Mr. Cameron was in charge of this factory of academic science activity and perfectly understood the junior high school mind. He was cool, wicked, or sick depending on the local vernacular implying “hip.” He treated us like adults which primarily consisted of addressing us as Mr. or Ms. So-and-so rather than our first names.
First names? That was so 7th grade! We were grown ups now and deserved to be treated as such.
He also gave us oral exams. These are the type of exams which we could expect to get in college, he told us. Never mind prepping us for high school – Mr. Cameron was already getting us set for college! (Assuming, of course, that any of us were planning to apply to a British university with the idea of majoring in rhetoric or philosophy.) Needless to say, our parents were just as happy with this delusion. These were their tax dollars at work.
Mr. Cameron was tough, but fair. For example, he never judged you by your artistic ability to draw what you saw in the microscope when looking at some dirty pond water. In fact, we never had to record what we saw at all. It would have been too complicated for him to check and grade since everyone would see something different in each drop of water. Instead, he insisted on our ability to copy the diagrams of the one-celled critters from our textbook and label them carefully. If we couldn’t draw the critters, we were encouraged to trace them directly. Drawings were to occupy the left half of the page – and only the left half! – with block lettered labels occupying the right. (We were instructed to fold the sheet in half lengthwise and use the crease to ensure this rigid protocol.) Carefully ruled horizontal lines connected the various parts of the drawing – vacuoles, mitochondria, chloroplasts, what-have-you – with labels on the right. And God help you if your label lines crossed.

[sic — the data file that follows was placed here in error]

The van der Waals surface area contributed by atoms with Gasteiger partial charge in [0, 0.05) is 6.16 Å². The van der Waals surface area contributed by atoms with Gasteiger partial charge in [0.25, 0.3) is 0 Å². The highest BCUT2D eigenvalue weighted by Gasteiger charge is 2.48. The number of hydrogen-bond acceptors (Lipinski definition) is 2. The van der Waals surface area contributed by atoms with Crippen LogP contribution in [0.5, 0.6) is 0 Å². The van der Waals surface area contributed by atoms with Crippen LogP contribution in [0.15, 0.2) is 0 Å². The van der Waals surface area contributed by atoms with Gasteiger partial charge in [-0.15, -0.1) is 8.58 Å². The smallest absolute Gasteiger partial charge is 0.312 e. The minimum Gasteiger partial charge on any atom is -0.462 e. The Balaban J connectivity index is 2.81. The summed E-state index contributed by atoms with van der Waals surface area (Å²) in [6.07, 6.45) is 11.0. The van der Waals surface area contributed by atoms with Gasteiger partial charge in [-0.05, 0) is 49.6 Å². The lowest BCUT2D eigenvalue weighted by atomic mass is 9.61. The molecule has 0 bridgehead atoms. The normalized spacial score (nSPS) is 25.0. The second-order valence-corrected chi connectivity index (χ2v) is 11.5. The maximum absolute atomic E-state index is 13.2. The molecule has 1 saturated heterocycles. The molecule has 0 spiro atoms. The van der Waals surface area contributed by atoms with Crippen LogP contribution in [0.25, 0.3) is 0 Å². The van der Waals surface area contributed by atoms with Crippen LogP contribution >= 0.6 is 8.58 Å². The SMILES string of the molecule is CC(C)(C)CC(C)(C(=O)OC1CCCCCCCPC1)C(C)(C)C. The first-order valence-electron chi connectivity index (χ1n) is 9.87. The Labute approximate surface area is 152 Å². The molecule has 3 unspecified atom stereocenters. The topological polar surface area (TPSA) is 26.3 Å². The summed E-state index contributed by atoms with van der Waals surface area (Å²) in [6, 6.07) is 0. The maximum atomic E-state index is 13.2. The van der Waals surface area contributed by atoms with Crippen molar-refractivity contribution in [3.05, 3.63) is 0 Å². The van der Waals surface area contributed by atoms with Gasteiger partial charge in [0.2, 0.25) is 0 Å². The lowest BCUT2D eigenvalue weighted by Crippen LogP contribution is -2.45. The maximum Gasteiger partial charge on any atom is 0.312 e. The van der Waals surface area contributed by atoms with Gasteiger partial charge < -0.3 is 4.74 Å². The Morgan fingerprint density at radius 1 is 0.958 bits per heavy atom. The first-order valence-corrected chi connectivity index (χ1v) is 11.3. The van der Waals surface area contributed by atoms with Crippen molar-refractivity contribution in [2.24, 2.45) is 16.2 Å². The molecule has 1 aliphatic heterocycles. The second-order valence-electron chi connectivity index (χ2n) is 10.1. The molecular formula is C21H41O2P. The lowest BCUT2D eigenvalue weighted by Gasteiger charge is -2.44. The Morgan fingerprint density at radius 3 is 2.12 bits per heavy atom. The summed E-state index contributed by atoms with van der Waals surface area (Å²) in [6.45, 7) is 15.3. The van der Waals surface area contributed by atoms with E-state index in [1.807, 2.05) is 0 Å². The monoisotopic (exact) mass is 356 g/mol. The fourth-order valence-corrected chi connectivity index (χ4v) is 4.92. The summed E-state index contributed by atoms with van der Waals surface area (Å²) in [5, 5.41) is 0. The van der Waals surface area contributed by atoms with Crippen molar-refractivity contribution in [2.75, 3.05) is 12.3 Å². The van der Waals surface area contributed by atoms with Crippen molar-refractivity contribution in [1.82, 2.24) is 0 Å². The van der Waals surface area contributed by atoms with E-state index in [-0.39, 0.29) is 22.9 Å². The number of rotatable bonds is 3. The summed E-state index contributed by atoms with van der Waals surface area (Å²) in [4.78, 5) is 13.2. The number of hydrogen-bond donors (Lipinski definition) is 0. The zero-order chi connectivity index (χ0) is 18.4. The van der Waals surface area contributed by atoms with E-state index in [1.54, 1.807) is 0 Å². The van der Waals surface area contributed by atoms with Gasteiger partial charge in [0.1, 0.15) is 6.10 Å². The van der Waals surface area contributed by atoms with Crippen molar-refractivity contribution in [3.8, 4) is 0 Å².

This was science, after all. Precision was everything.
We were also told not to copy the bit about blue-green algae but instead relabel the drawing as a cyanobacterium. “The textbook is wrong,” Mr. Cameron told us in a solemn, deep voice. We never found out why. We just relabeled our drawings.
All those drawings – correctly traced, shaded, and labeled with perfect block lettering and horizontal label lines – accounted for half our grade. Half! Far from teaching us the scientific method, Mr. Cameron was preparing us to become monks scribbling down bits of knowledge to preserve them for the next generation:
“Dad? What’s a vacuole?”
“Ummm… I remember! It’s part of an amoeba.”
The power of Mr. Cameron’s method could not be denied. We could speak of these things – these important scientific things – as if we understood what was going on. And most times that is what’s really important anyway, especially in a business setting. (We were talking cyanobacteria in the conference room just the other day. One supervisor from accounting was clueless about the topic – she apparently never got the word about blue-green algae. You just knew it was going to cost her on her next annual review.)